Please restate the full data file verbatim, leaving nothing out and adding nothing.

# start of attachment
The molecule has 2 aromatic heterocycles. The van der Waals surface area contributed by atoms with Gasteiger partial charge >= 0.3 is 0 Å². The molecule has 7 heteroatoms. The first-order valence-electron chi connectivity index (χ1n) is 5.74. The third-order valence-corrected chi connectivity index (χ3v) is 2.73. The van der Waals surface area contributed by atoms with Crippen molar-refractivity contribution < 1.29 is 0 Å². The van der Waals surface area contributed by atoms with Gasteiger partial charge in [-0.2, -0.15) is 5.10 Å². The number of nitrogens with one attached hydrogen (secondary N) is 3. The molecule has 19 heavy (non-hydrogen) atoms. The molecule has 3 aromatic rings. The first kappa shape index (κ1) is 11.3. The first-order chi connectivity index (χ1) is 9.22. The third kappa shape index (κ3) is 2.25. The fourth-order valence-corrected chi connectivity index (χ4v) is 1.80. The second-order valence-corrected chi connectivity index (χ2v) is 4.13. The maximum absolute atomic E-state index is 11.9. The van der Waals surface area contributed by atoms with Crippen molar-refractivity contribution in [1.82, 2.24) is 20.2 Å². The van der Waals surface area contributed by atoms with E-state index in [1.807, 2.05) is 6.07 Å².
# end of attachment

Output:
The molecule has 2 aromatic heterocycles. The van der Waals surface area contributed by atoms with Gasteiger partial charge >= 0.3 is 0 Å². The molecule has 7 heteroatoms. The first-order valence-electron chi connectivity index (χ1n) is 5.74. The third-order valence-corrected chi connectivity index (χ3v) is 2.73. The van der Waals surface area contributed by atoms with Crippen molar-refractivity contribution < 1.29 is 0 Å². The van der Waals surface area contributed by atoms with Gasteiger partial charge in [-0.2, -0.15) is 5.10 Å². The number of nitrogens with one attached hydrogen (secondary N) is 3. The molecule has 19 heavy (non-hydrogen) atoms. The molecule has 3 aromatic rings. The first kappa shape index (κ1) is 11.3. The first-order chi connectivity index (χ1) is 9.22. The third kappa shape index (κ3) is 2.25. The fourth-order valence-corrected chi connectivity index (χ4v) is 1.80. The second-order valence-corrected chi connectivity index (χ2v) is 4.13. The maximum absolute atomic E-state index is 11.9. The van der Waals surface area contributed by atoms with Crippen molar-refractivity contribution in [1.82, 2.24) is 20.2 Å². The van der Waals surface area contributed by atoms with E-state index in [1.807, 2.05) is 6.07 Å².